Lack of competitiveness / inflation. The long term decline in the value of the Rupee
reflects Indias relative decline in competitiveness. In particular, India has a higher
inflation rate than its international competitors. In November 2013, Indian inflation
reached 11.24%. Therefore, there is relatively less demand for the rising price of Indian
goods; this reduction in demand causes a fall in the value of the Rupee.
Current account deficit. A consequence of poor competitiveness and high demand for
imports is a current account deficit. This means India is purchasing more imports of
goods and services than it is exporting. A large current account deficit tends to put
downward pressure on a currency. This is because more currency is leaving the country
to buy imports than is coming in to buy exports.
In the first quarter of 2013 the Current Account Deficit was 18.1 billion. The deficit was
over 6.7% in last quarters 2012, the deficit has fallen to 1.2% in Q3 2013. However, the
Economist notes that 75% of the deficit reduction is artificially related to reducing imports
of gold through government restrictions. (See: Indian economy 2014) Therefore, there is
still an underlying trade deficit, India will need to work on through increasing exports and
competitiveness.
A current account deficit can be financed by capital inflows (on the financial account).
But, recently, India has been struggling to attract sufficient long-term capital investment.
Some major companies have recently pulled out of foreign direct capital investment. This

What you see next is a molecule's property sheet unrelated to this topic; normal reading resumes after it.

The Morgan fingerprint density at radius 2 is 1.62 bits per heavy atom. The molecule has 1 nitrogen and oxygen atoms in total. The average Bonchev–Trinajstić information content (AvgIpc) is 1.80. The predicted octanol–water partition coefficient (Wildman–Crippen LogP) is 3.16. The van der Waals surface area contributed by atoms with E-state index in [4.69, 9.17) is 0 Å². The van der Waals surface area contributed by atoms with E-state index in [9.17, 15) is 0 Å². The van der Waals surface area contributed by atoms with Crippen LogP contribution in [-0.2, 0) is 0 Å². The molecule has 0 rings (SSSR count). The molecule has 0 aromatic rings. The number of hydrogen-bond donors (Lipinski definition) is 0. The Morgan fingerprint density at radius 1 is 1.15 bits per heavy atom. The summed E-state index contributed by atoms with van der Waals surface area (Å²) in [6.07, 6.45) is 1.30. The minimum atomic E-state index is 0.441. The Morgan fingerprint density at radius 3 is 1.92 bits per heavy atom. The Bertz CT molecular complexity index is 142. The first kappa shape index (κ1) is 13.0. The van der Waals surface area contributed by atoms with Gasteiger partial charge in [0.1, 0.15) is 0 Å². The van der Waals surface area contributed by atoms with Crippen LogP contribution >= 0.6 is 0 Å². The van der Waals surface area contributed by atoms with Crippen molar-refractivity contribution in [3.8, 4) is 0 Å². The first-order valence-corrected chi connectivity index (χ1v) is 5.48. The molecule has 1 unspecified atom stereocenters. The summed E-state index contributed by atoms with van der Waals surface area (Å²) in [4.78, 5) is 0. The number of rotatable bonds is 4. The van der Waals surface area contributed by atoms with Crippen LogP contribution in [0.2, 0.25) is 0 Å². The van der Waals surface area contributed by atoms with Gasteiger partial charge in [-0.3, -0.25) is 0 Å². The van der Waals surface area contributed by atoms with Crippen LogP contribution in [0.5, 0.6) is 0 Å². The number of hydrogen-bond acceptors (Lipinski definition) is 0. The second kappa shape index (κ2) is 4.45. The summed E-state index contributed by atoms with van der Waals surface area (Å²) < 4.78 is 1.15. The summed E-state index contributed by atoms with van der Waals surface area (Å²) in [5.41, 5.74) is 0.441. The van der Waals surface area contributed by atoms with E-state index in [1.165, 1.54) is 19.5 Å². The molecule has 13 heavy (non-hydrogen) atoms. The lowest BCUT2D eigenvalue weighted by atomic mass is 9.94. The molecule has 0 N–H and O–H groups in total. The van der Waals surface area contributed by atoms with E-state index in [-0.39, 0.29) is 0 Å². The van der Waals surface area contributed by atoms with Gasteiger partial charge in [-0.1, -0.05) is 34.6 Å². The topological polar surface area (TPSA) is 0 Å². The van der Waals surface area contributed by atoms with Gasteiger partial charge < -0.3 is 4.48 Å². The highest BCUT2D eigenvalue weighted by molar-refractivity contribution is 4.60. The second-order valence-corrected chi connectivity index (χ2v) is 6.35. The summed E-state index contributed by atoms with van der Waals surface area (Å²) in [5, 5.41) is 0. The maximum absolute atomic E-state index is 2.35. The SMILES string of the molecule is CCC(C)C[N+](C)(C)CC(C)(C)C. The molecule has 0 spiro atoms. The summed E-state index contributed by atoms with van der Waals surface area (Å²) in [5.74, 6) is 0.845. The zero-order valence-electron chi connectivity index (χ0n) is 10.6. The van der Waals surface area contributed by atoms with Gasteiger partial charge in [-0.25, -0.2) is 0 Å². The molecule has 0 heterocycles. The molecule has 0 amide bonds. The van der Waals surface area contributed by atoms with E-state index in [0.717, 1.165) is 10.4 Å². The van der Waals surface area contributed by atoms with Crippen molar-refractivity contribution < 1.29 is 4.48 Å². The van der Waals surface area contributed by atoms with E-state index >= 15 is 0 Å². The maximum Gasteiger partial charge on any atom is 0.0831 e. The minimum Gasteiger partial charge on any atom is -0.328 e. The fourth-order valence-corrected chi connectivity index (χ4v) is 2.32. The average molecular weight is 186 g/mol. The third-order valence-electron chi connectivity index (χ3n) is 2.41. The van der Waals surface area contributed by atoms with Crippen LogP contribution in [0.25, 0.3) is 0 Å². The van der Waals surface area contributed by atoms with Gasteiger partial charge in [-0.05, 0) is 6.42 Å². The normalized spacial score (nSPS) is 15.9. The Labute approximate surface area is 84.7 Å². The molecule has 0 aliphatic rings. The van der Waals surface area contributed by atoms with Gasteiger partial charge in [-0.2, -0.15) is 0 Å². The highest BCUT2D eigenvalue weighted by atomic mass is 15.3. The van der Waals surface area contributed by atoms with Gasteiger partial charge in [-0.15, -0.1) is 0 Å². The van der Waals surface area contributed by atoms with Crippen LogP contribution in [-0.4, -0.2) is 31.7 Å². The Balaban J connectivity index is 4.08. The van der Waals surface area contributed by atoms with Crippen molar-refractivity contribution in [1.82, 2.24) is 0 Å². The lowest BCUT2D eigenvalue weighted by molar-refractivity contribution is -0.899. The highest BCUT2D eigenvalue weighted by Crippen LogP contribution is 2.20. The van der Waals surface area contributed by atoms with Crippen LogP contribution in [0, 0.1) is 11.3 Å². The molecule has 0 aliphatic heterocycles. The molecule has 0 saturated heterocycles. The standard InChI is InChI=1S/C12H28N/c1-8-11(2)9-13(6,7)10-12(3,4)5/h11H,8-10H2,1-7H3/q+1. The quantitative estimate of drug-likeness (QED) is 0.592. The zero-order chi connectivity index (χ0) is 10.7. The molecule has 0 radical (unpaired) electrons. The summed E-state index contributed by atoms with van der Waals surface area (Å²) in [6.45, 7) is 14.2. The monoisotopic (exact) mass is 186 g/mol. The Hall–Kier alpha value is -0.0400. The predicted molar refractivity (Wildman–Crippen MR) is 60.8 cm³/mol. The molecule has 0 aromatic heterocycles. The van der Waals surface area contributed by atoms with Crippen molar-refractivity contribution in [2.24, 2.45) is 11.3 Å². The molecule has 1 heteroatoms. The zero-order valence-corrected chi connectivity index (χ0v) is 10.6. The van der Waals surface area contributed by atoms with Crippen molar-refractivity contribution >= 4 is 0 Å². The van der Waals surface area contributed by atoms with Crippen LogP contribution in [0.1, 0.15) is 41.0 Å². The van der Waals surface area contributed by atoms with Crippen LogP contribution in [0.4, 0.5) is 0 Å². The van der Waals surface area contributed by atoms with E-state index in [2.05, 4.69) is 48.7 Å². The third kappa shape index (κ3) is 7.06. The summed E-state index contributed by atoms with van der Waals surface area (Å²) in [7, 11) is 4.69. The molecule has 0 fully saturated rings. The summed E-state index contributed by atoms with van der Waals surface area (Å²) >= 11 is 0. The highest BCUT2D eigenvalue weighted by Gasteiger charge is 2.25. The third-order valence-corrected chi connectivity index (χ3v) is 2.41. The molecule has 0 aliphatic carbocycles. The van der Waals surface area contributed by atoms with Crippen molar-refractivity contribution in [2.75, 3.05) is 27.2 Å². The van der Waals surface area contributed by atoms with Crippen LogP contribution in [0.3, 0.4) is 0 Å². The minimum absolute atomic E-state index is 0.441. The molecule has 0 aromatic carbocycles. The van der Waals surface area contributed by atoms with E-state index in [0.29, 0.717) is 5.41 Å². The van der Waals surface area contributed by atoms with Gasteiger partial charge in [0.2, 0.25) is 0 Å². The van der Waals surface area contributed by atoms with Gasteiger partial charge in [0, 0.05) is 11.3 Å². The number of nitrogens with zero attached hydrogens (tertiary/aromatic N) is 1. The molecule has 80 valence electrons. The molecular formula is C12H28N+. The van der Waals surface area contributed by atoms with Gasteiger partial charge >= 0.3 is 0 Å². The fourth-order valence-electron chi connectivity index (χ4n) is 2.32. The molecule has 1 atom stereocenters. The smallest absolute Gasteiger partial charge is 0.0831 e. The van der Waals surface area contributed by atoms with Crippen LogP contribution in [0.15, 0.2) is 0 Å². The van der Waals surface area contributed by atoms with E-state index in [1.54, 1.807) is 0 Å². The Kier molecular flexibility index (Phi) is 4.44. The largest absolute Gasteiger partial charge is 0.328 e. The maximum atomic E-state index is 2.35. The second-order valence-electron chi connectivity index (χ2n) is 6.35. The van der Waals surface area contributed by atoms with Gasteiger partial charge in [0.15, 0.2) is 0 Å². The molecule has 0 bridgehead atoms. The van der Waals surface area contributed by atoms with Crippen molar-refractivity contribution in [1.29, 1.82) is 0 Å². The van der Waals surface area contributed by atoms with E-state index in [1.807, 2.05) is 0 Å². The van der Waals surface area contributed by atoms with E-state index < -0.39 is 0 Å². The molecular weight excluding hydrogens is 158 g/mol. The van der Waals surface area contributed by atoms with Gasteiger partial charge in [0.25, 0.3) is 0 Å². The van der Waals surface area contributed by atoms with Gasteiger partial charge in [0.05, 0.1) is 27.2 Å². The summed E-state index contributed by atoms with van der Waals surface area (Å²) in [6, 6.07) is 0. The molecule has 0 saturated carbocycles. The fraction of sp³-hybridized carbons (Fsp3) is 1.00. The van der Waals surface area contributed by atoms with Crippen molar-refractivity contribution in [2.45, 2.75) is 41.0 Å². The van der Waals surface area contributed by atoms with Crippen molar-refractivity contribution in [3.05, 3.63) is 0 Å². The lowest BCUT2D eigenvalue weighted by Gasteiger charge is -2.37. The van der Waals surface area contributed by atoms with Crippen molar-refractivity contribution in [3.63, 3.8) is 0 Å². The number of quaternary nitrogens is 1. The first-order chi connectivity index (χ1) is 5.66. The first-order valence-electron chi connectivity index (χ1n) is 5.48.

puts more downward pressure on the Rupee.
Oil Prices
India is a net importer of oil. It has to buy oil in dollars. Therefore, rising oil prices worsen
Indias current account and also weaken the Rupee. More Indians Rupees have to be
spent on buying oil.

Impact of Devaluation in Indian Rupee


Inflationary pressures. India is trying to control inflation, which has been running into
double digits. But, devaluation makes itself makes it harder to control inflation. The
devaluation increases the price of imports, such as oil and fuels, leading to cost push
inflation. Also, devaluation is considered an easy way of restoring competitiveness,

therefore devaluation may reduce the incentives for exporters to work on improving longterm competitiveness. Finally, devaluation can help boost domestic demand. Exports will
rise and consumers will switch to domestic producers rather than imports. This can
cause demand-pull inflation.
Economic growth
A devaluation can boost domestic demand and short-term economic growth. However,
this is not necessarily helpful for the Indian economy. Indias economy needs to
concentrate on boosting productivity and long term productive capacity, rather than
relying on boosting domestic demand. The rapid devaluation has also caused a loss of
confidence in international and domestic investors. With a history of quick depreciation,
foreign investors will be more nervous of investing in India. The devaluation and
inflationary impact will also discourage domestic investors, e.g. firms worried about
future oil prices. This reduction in investment is damaging to long-term economic growth.
Devaluation spiral
The concern is that high Indian inflation causes devaluation, which in turn feeds into
more cost-push inflation. Thus it becomes a difficult to escape out of this unwelcome
negative spiral of inflation-devaluation-inflation.

Policies to stem devaluation in Rupee

Supply side policies to improve competitiveness


Reduce dependency on foreign oil, through domestic and renewable energy.
Monetary policy to tackle inflation and reduce domestic demand. But, will conflict with lower
economic growth and lead to higher unemployment.
Financial controls, e.g. limiting the amount of gold imports to reduce the current account deficit.